For this final Sunday of the liturgical year, I’m continuing with the second comparison between the ESV-CE and the NRSV. I’ve again chosen the second reading from this Sunday’s Mass. Enjoy!

Sunday, November 22nd, 2020 — Solemnity of Our Lord Jesus Christ, King of the Universe
Second Reading: 1 Corinthians 15:20-26, 28

ESV-CE:

But in fact Christ has been raised from the dead, the firstfruits of those who have fallen asleep. For as by a man came death, by a man has come also the resurrection of the dead. For as in Adam all die, so also in Christ shall all be made alive. But each in his own order: Christ the firstfruits, then at his coming those who belong to Christ. Then comes the end, when he delivers the kingdom to God the Father after destroying every rule and every authority and power. For he must reign until he has put all his enemies under his feet. The last enemy to be destroyed is death. When all things are subjected to him, then the Son himself will also be subjected to him who put all things in subjection under him, that God may be all in all.

NRSV:

But in fact Christ has been raised from the dead, the first fruits of those who have died. For since death came through a human being, the resurrection of the dead has also come through a human being; for as all die in Adam, so all will be made alive in Christ. But each in his own order: Christ the first fruits, then at his coming those who belong to Christ. Then comes the end, when he hands over the kingdom to God the Father, after he has destroyed every ruler and every authority and power. For he must reign until he has put all his enemies under his feet. The last enemy to be destroyed is death. When all things are subjected to him, then the Son himself will also be subjected to the one who put all things in subjection under him, so that God may be all in all.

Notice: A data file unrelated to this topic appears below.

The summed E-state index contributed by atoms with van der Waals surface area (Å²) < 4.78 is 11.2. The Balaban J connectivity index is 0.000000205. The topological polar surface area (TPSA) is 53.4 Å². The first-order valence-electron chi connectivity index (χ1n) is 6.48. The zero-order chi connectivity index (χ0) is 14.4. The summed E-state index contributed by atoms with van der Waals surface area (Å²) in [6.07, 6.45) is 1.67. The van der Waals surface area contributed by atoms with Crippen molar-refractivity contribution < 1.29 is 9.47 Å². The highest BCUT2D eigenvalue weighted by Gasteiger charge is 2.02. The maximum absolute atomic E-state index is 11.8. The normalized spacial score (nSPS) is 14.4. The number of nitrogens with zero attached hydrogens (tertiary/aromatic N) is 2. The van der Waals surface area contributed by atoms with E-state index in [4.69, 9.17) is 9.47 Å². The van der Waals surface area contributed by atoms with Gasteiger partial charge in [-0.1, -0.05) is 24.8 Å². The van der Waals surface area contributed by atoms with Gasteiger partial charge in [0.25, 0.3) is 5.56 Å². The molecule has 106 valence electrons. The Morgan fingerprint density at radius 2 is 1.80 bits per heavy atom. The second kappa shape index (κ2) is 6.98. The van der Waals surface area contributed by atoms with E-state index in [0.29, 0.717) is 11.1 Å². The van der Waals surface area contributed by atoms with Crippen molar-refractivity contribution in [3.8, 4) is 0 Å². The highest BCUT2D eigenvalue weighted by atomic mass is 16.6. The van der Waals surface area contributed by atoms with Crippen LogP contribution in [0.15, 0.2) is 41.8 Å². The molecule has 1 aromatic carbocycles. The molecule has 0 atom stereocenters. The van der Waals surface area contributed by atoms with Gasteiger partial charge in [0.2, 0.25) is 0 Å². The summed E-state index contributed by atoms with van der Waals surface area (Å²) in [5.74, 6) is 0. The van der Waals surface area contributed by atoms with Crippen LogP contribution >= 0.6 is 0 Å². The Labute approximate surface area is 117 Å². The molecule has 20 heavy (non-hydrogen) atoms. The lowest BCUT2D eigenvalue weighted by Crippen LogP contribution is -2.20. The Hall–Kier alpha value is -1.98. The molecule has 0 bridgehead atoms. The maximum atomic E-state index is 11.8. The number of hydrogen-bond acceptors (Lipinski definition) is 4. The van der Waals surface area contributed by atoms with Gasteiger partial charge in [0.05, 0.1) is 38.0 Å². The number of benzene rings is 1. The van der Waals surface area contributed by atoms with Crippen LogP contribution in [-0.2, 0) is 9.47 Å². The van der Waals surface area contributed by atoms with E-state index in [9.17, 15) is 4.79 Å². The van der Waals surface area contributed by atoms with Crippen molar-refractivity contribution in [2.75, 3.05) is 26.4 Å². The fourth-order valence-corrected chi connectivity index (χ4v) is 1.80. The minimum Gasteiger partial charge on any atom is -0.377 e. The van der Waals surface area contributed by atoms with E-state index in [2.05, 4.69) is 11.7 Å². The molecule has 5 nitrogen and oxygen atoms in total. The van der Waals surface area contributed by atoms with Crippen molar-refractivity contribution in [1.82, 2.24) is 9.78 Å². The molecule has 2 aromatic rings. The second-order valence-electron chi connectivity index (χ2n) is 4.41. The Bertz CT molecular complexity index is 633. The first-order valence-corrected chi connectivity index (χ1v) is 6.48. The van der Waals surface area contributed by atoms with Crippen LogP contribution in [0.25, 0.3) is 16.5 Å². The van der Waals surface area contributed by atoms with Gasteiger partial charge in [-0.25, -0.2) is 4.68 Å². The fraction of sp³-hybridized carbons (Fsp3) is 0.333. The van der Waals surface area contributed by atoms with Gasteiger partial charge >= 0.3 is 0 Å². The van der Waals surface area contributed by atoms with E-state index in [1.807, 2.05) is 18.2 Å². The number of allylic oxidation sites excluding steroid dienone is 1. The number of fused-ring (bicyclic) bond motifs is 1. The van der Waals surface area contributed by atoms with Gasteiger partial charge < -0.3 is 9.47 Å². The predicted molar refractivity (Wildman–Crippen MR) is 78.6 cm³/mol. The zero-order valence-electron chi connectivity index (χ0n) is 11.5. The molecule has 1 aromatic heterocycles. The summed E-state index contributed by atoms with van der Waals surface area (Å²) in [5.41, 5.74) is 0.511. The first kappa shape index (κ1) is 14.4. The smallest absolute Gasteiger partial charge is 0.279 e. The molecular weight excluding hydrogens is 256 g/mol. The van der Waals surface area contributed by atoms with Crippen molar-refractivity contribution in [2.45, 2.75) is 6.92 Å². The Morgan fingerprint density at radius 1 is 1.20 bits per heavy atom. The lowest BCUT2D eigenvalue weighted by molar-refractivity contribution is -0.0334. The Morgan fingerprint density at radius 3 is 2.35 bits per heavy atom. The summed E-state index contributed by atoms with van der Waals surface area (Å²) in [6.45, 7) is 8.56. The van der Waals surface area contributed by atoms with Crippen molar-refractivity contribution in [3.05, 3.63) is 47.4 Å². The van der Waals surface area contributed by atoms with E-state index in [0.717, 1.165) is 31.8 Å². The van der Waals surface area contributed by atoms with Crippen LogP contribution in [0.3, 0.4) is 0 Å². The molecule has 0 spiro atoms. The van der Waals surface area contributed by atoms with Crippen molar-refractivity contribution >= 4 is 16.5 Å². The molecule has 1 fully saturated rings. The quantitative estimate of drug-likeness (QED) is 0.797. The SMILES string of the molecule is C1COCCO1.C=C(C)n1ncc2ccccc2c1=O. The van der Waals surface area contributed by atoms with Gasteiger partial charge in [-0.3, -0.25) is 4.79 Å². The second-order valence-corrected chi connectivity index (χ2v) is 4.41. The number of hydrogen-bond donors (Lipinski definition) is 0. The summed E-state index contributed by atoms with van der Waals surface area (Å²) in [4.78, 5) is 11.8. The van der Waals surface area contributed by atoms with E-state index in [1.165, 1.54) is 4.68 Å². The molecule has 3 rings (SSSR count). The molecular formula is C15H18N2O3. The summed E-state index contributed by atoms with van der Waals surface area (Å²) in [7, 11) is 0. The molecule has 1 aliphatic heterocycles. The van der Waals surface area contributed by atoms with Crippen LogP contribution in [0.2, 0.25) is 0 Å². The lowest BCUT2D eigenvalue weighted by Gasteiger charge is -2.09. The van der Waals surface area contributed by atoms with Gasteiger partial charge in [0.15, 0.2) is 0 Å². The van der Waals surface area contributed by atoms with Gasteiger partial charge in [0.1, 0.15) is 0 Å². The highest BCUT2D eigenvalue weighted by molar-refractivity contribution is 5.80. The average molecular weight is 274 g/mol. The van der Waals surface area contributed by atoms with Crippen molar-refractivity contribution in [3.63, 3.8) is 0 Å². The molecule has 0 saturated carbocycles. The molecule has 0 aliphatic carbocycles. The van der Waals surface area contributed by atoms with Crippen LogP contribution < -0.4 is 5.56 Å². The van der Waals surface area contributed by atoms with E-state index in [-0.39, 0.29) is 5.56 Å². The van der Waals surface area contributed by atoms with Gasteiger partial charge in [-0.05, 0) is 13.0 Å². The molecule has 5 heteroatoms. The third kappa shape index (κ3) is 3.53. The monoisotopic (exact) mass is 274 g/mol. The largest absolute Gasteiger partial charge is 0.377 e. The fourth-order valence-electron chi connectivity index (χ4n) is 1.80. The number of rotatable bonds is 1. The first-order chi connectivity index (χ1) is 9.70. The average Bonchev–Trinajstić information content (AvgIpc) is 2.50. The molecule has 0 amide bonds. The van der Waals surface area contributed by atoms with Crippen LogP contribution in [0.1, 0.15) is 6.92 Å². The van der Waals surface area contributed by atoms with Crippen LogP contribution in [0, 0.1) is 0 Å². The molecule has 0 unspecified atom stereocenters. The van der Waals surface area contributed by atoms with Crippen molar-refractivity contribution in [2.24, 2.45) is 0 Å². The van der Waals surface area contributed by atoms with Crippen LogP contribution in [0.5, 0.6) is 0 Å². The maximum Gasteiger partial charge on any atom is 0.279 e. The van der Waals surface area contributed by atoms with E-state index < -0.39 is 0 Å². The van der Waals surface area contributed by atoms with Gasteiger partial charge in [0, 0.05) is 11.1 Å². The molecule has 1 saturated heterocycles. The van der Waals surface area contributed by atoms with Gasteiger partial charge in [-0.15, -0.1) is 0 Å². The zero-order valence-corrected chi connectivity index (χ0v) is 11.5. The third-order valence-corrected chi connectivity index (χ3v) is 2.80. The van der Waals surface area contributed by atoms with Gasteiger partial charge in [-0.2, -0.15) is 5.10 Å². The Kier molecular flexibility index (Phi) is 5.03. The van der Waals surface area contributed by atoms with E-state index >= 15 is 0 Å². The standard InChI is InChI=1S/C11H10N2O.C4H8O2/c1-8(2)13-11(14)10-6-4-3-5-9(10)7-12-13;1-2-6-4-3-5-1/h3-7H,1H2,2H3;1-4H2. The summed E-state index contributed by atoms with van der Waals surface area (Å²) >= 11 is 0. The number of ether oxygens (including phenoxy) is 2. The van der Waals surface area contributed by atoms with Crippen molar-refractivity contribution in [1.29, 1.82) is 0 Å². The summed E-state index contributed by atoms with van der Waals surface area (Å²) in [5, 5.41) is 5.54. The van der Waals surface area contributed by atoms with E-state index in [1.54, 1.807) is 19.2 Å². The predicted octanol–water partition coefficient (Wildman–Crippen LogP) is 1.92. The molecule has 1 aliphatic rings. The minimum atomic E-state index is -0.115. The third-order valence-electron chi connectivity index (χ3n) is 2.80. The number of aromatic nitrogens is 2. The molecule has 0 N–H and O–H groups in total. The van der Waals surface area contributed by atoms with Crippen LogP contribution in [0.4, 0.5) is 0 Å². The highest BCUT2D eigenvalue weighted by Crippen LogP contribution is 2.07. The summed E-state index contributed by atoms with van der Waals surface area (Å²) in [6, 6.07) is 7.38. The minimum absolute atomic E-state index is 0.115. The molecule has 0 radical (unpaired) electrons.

5 thoughts on “ESV-CE vs. NRSV: Solemnity of Christ the King”

  1. This is one example where NRSV quest for inclusiveness goes off the rails. Here it’s critical for proper theology and meaning that it was through a man, Adam, that we all died and through a man, Christ, we all (who believe) will be made alive.

    Specifying that Adam is a man and Christ is a man in this passage doesn’t in anyway exclude women from salvation. Hence, there was no valid reason to change man to human being in this passage of 1st Corinthians.

    While it’s probably very wishful thinking, it would be nice if the NRSV in its forthcoming update would correct this egregious error (and others like it) in its translation.

    1. And that is just one of the serious theological problems with inclusive language. Another one can be found in Psalm 1.1 ‘Blessed is the man who…’, this is a messianic Psalm, do the “man” is Christ, a fact which is obscured by inclusive language translations such as ‘blessed is the one who…’ so the Messiah could be a man, a woman or other? Even worse is ‘blessed are they who..” so there are multiple Messiahs?

      It is sometimes claimed that inclusive language translations only use “horizontal” (i.e. referring to people) inclusive but never “vertical” (i.e. referring to God) but the example you presented shows that consistently maintaining the distinction is very difficult is not close to impossible.